Certificate of deposit rates are settling back down across the CD spectrum.
It’s always hard to pin down the specific reason why CD rates might fall in a given week, but the fallout from the Federal Reserve’s Open Markets Committee meeting last week is definitely still reverberating across the bank interest rate landscape.
Not seeing the rate of growth it wanted, the Open Markets Committee once again opted to keep interest rates in check (between 0.0% and 0.25%), in the hopes of freeing up more money to grow the economy. This could be the case for a while, as the Fed offered a telling line in its post-meeting statement on Sept. 21.
Interest rates, says the Fed, should be “exceptionally low levels for the federal funds rate for an extended period.”
In English, that means the Fed still views the U.S. economy as weak. Therefore, it will not only keep rates low to grease the skids for stronger economic growth, but will leave the door open for more aggressive stimulus measures as well, such as going back to its plan of buying up U.S. government securities (which would tamp down long-term interest rates).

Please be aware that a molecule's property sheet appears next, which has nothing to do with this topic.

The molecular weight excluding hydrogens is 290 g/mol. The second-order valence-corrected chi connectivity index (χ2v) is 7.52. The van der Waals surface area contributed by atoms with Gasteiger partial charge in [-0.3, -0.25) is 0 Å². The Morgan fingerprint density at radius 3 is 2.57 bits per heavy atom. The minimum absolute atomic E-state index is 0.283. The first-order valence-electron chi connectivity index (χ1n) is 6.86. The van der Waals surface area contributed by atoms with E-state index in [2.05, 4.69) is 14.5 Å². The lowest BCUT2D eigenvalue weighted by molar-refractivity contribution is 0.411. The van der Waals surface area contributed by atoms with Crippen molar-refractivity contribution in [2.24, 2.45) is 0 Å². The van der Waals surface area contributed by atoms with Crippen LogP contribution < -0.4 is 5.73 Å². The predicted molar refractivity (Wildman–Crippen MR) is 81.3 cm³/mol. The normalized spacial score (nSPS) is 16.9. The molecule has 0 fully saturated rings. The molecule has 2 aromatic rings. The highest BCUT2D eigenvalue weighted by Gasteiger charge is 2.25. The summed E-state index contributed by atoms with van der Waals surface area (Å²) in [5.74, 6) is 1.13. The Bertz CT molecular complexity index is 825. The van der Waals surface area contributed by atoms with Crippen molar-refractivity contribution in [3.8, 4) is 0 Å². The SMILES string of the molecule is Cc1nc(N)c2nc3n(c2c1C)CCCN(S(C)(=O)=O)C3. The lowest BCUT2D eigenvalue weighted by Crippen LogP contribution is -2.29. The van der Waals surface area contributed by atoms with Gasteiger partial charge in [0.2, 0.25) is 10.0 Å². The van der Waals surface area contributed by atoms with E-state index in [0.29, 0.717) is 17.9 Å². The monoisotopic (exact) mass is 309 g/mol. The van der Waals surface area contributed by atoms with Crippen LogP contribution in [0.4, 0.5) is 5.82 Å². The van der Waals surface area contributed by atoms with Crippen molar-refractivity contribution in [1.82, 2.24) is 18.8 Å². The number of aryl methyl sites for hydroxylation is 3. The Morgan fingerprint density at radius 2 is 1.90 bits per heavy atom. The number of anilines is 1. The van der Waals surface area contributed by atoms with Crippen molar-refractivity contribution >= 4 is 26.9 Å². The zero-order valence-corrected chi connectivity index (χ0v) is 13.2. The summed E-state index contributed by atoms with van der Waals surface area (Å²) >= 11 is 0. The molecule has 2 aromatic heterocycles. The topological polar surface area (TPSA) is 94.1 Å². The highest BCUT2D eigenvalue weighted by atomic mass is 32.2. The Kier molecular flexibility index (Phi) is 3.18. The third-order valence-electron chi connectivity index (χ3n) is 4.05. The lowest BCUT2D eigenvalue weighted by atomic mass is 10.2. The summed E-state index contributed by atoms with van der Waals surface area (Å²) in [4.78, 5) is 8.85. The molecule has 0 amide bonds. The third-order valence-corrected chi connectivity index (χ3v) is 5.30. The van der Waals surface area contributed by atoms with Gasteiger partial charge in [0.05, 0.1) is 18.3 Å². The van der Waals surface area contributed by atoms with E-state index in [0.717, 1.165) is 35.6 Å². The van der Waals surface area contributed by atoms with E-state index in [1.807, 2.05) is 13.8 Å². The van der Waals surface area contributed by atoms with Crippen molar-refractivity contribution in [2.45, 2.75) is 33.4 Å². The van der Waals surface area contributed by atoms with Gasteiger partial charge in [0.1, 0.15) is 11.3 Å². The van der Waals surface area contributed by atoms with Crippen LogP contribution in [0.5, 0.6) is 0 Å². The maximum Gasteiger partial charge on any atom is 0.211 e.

The financial markets have already factored in another period of low interest rates. There’s an index called the fed funds futures that predicts the long-term trend on the federal funds rate. Right now, the futures index shows a 19.8% likelihood that the Federal Reserve will boost interest rates by June 2011. That’s down from a 26.9% prediction from the week prior to the Fed’s Open Markets Committee meeting last week.
That’s obviously not good news for CD rate investors. Outside of a handful of credit unions, few financial institutions are offering long-term (five-year) CDs at rates higher than 3%. The BankingMyWay Weekly CD Rate Tracker pegs the national average for five-year CDs at a paltry 1.740%.
Clearly, there’s plenty of room for upward CD growth. But despite this month’s general upward swing in rates, few on Wall Street are betting that will happen.